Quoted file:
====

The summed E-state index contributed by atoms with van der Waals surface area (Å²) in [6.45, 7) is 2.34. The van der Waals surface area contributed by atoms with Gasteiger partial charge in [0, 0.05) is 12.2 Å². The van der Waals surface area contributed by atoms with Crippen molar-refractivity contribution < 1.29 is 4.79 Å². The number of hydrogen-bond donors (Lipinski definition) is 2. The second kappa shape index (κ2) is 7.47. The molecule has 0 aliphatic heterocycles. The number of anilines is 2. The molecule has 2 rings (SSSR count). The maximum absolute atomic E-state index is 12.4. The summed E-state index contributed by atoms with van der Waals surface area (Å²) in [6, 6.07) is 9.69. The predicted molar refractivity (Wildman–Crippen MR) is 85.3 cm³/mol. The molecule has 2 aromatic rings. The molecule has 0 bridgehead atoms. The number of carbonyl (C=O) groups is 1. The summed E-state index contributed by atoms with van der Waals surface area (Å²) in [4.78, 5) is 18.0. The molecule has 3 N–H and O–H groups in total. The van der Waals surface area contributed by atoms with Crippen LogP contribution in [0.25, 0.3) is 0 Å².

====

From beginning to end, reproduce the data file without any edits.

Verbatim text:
The summed E-state index contributed by atoms with van der Waals surface area (Å²) in [6.45, 7) is 2.34. The van der Waals surface area contributed by atoms with Gasteiger partial charge in [0, 0.05) is 12.2 Å². The van der Waals surface area contributed by atoms with Crippen molar-refractivity contribution < 1.29 is 4.79 Å². The number of hydrogen-bond donors (Lipinski definition) is 2. The second kappa shape index (κ2) is 7.47. The molecule has 0 aliphatic heterocycles. The number of anilines is 2. The molecule has 2 rings (SSSR count). The maximum absolute atomic E-state index is 12.4. The summed E-state index contributed by atoms with van der Waals surface area (Å²) in [6, 6.07) is 9.69. The predicted molar refractivity (Wildman–Crippen MR) is 85.3 cm³/mol. The molecule has 2 aromatic rings. The molecule has 0 bridgehead atoms. The number of carbonyl (C=O) groups is 1. The summed E-state index contributed by atoms with van der Waals surface area (Å²) in [4.78, 5) is 18.0. The molecule has 3 N–H and O–H groups in total. The van der Waals surface area contributed by atoms with Crippen LogP contribution in [0.25, 0.3) is 0 Å².